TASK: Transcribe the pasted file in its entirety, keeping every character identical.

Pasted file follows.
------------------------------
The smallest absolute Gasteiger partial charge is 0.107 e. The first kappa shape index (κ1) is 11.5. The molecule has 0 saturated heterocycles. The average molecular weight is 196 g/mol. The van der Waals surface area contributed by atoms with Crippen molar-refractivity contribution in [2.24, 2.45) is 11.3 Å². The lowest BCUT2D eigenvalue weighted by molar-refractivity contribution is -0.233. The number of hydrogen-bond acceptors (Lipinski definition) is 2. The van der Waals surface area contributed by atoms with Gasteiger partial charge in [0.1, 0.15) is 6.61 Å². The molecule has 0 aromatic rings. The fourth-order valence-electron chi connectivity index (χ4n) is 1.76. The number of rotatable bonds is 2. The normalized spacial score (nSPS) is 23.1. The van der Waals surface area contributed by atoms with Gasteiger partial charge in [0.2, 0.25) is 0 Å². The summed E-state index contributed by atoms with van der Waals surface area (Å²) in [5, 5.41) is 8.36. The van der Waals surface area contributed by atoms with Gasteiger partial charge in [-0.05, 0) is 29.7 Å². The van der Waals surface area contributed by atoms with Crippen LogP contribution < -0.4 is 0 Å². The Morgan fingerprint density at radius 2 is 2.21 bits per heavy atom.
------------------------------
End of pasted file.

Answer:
The smallest absolute Gasteiger partial charge is 0.107 e. The first kappa shape index (κ1) is 11.5. The molecule has 0 saturated heterocycles. The average molecular weight is 196 g/mol. The van der Waals surface area contributed by atoms with Crippen molar-refractivity contribution in [2.24, 2.45) is 11.3 Å². The lowest BCUT2D eigenvalue weighted by molar-refractivity contribution is -0.233. The number of hydrogen-bond acceptors (Lipinski definition) is 2. The van der Waals surface area contributed by atoms with Gasteiger partial charge in [0.1, 0.15) is 6.61 Å². The molecule has 0 aromatic rings. The fourth-order valence-electron chi connectivity index (χ4n) is 1.76. The number of rotatable bonds is 2. The normalized spacial score (nSPS) is 23.1. The van der Waals surface area contributed by atoms with Gasteiger partial charge in [0.2, 0.25) is 0 Å². The summed E-state index contributed by atoms with van der Waals surface area (Å²) in [5, 5.41) is 8.36. The van der Waals surface area contributed by atoms with Gasteiger partial charge in [-0.05, 0) is 29.7 Å². The van der Waals surface area contributed by atoms with Crippen LogP contribution < -0.4 is 0 Å². The Morgan fingerprint density at radius 2 is 2.21 bits per heavy atom.